The record-crushing temperatures in the Pacific Northwest are mind-blowing: 116 degrees in Portland. 118 degrees in British Columbia. 108 in Seattle.
Since the 1970s and 1980s, climate scientists have warned that global warming would make heat waves more frequent, long-lasting and intense. Maybe it’s only now that the reality is hitting home.
40 years of warnings
More than three decades ago, in his seminal study predicting the course of human-caused climate change, NASA scientist Jim Hansen wrote that “temperature changes within several decades will become large enough to have major effects on the quality of life for mankind in many regions.”
Hansen used the analogy of “loaded dice” to describe how climate change would increase the likelihood of extremely hot weather in a given year while decreasing the chance of unusually cold weather.
Even before that, in 1979, the National Research Council published a study led by the late meteorologist Jule Charney that predicted serious global warming would evolve. “It appears that the warming will eventually occur, and the associated regional climatic changes so important to the assessment of socioeconomic consequences may well be significant,” the report said.
Since those prescient projections 30-to-40-plus years ago, heat waves all over the world have intensified. Heat domes, the sprawling zones of high pressure at high altitudes that essentially bake the air underneath them, have strengthened.
During the European heat wave in 2003, blamed for 70,000 deaths, the average temperature was higher than any year since at least 1851. A study published in 2004 found human influence “at least doubled the risk” of a heat wave of that magnitude.
By 2010, when a historically intense heat wave killed 50,000 people in Russia, the risk of such an event was tripled due to climate change, according to a study published in 2012.
In 2016, a report from the National Academies of Sciences concluded that of the connections between human-caused climate change and extreme weather events, heat waves had among the most straightforward ties.
Every heatwave occurring today is made more likely and more intense by human-induced climate change. In some cases local factors enhance or counteract this effect. - For the numbers on the PNW wait for our team @wxrisk @gjvoldenborgh we're working hard on them! pic.twitter.com/0sP2UY5Zkj— Dr Friederike Otto (@FrediOtto) June 28, 2021
Chickens coming home to roost
Over the last few summers, hot weather extremes have pushed past historic thresholds all over the globe.
The summers of 2016 and 2017 brought the highest recognized temperatures in 76 years when the World Meteorological Organization certified highs of 129 degrees in Mitribah, Kuwait, and 128.7 degrees in Turbat, Pakistan. At the time, they ranked as the third and fourth highest temperatures ever measured.
The Northern Hemisphere was swarmed by record-setting during the summer of 2018. All-time high temperatures were set in Southern California, Scandinavia, Eurasia, Japan and the Middle East. Death Valley, Calif., registered the hottest month ever observed on the planet that July.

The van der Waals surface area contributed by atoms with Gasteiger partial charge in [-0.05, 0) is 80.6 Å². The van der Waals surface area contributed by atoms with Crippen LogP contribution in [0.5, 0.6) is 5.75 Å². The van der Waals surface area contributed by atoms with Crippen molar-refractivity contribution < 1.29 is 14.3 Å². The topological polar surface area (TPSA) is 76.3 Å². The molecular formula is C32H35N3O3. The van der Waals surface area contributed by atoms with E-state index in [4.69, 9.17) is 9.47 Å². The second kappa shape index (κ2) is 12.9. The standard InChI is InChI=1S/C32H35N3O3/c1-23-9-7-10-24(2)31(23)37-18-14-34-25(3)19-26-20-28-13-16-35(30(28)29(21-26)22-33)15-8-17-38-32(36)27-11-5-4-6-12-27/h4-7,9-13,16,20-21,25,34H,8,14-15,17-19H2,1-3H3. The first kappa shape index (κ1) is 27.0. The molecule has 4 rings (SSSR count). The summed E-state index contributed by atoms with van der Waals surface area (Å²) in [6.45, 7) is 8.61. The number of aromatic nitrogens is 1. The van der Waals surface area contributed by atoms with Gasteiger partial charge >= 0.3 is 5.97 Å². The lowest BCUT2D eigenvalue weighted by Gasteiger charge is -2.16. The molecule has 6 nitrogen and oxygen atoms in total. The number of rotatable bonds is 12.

A study published in the journal Earth’s Future after that summer found exceptional heat affected 22 percent of the populated and agricultural areas of the Northern Hemisphere between May and July. It concluded that the planet had entered “a new climate regime,” featuring “extraordinary” heat waves on a scale and ferocity not seen before.
The summer of 2019 then brought another extraordinary heat wave to Europe, which broke some of the records set in the notorious 2003 event. For example, Paris hit an all-time high of 108.7 degrees. Germany, Belgium and the Netherlands posted new national temperature records.
“Over France and the Netherlands, such temperatures would have had extremely little chance to occur without human influence on climate,” concluded an analysis published after the event.
The mercury spiked again last summer. In June, the temperature eclipsed 100 degrees inside the Arctic Circle for the first time ever recorded. An analysis found that the record-breaking heat in Siberia during the first half of the year was made at least 600 times as likely by climate change.
That same summer, Death Valley soared to 130 degrees in August, ranking among the top-three highest temperatures ever measured on the planet, surpassing the marks set in Mitribah and Turbat in 2016 and 2017. Numerous locations in the West saw their highest August temperatures ever observed, which presaged California’s most devastating wildfire season on record.
The intensity of the heat so far this summer appears to be raising the bar. The mid-June heat wave that scorched the zone from California through the Desert Southwest and Rocky Mountains set nearly 4,000 records. Phoenix hit at least 115 degrees for a record six days in a row, and Tucson topped 110 for a record eight straight days.
“[A]ll-time maximum temperature records fell at locations in seven different states,” wrote Climate.gov.
That heat wave expanded into Mexico, where a location just south of the U.S. border soared to 124.5 degrees, the highest temperature ever recorded in the country during June.
Only days later, a historic heat wave hit Eastern Europe and Russia, setting June temperature records in several countries and numerous population centers, including Moscow, where it was 95 degrees.
Now, we’re in the midst of the most severe heat wave in the history of the Pacific Northwest, with temperatures up to 40 degrees above normal.